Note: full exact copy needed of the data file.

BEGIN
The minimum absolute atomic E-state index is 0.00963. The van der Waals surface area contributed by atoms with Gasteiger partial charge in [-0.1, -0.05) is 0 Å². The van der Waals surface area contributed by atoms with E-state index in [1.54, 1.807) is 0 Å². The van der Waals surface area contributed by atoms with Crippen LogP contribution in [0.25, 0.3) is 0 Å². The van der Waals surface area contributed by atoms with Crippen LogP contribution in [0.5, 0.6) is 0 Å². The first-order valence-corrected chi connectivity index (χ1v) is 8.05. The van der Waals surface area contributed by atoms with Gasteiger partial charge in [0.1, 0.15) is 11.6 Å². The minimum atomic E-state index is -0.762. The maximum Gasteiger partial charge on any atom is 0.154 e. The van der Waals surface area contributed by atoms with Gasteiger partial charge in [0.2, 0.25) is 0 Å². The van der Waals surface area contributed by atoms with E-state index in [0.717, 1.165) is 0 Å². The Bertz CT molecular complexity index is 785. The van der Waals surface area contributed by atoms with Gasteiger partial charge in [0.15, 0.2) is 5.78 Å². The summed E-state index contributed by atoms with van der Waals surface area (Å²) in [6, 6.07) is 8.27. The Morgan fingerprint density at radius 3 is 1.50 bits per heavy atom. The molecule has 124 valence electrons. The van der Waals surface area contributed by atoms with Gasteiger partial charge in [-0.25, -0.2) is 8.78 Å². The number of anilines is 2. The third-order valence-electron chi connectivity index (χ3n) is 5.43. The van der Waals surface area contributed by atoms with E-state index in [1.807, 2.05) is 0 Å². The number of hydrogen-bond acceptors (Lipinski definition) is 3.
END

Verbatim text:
The minimum absolute atomic E-state index is 0.00963. The van der Waals surface area contributed by atoms with Gasteiger partial charge in [-0.1, -0.05) is 0 Å². The van der Waals surface area contributed by atoms with E-state index in [1.54, 1.807) is 0 Å². The van der Waals surface area contributed by atoms with Crippen LogP contribution in [0.25, 0.3) is 0 Å². The van der Waals surface area contributed by atoms with Crippen LogP contribution in [0.5, 0.6) is 0 Å². The first-order valence-corrected chi connectivity index (χ1v) is 8.05. The van der Waals surface area contributed by atoms with Gasteiger partial charge in [0.1, 0.15) is 11.6 Å². The minimum atomic E-state index is -0.762. The maximum Gasteiger partial charge on any atom is 0.154 e. The van der Waals surface area contributed by atoms with Gasteiger partial charge in [0.2, 0.25) is 0 Å². The van der Waals surface area contributed by atoms with E-state index in [0.717, 1.165) is 0 Å². The Bertz CT molecular complexity index is 785. The van der Waals surface area contributed by atoms with Gasteiger partial charge in [0.15, 0.2) is 5.78 Å². The summed E-state index contributed by atoms with van der Waals surface area (Å²) in [6, 6.07) is 8.27. The Morgan fingerprint density at radius 3 is 1.50 bits per heavy atom. The molecule has 124 valence electrons. The van der Waals surface area contributed by atoms with Gasteiger partial charge in [-0.25, -0.2) is 8.78 Å². The number of anilines is 2. The third-order valence-electron chi connectivity index (χ3n) is 5.43. The van der Waals surface area contributed by atoms with E-state index in [1.807, 2.05) is 0 Å². The number of hydrogen-bond acceptors (Lipinski definition) is 3.